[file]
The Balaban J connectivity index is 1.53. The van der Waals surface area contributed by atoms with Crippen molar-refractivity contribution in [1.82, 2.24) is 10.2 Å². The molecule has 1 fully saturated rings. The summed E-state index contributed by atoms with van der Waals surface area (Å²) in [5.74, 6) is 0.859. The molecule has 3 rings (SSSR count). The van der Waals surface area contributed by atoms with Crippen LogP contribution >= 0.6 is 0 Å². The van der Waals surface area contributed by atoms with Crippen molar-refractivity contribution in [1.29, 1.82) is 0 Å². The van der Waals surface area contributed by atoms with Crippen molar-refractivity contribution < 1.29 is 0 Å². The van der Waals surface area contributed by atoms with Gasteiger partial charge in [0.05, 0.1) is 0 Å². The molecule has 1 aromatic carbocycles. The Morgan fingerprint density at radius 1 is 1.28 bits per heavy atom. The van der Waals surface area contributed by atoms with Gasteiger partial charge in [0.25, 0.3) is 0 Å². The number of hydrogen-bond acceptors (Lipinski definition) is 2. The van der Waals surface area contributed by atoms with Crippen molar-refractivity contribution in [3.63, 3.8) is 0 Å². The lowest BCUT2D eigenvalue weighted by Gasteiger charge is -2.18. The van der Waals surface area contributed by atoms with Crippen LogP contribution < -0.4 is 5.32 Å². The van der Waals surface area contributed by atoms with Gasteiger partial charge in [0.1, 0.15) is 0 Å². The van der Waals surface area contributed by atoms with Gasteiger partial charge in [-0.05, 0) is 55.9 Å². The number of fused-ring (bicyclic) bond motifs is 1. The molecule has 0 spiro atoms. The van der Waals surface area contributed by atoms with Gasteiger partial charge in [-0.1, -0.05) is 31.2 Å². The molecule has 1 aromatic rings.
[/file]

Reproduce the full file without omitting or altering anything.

The Balaban J connectivity index is 1.53. The van der Waals surface area contributed by atoms with Crippen molar-refractivity contribution in [1.82, 2.24) is 10.2 Å². The molecule has 1 fully saturated rings. The summed E-state index contributed by atoms with van der Waals surface area (Å²) in [5.74, 6) is 0.859. The molecule has 3 rings (SSSR count). The van der Waals surface area contributed by atoms with Crippen LogP contribution >= 0.6 is 0 Å². The van der Waals surface area contributed by atoms with Crippen molar-refractivity contribution in [1.29, 1.82) is 0 Å². The van der Waals surface area contributed by atoms with Crippen molar-refractivity contribution < 1.29 is 0 Å². The van der Waals surface area contributed by atoms with Gasteiger partial charge in [0.05, 0.1) is 0 Å². The molecule has 1 aromatic carbocycles. The Morgan fingerprint density at radius 1 is 1.28 bits per heavy atom. The van der Waals surface area contributed by atoms with Gasteiger partial charge in [0.25, 0.3) is 0 Å². The number of hydrogen-bond acceptors (Lipinski definition) is 2. The van der Waals surface area contributed by atoms with Crippen molar-refractivity contribution in [3.63, 3.8) is 0 Å². The lowest BCUT2D eigenvalue weighted by Gasteiger charge is -2.18. The van der Waals surface area contributed by atoms with Crippen LogP contribution < -0.4 is 5.32 Å². The van der Waals surface area contributed by atoms with Gasteiger partial charge in [0.1, 0.15) is 0 Å². The van der Waals surface area contributed by atoms with Gasteiger partial charge in [-0.05, 0) is 55.9 Å². The number of fused-ring (bicyclic) bond motifs is 1. The molecule has 0 spiro atoms. The van der Waals surface area contributed by atoms with Gasteiger partial charge in [-0.1, -0.05) is 31.2 Å². The molecule has 1 aromatic rings.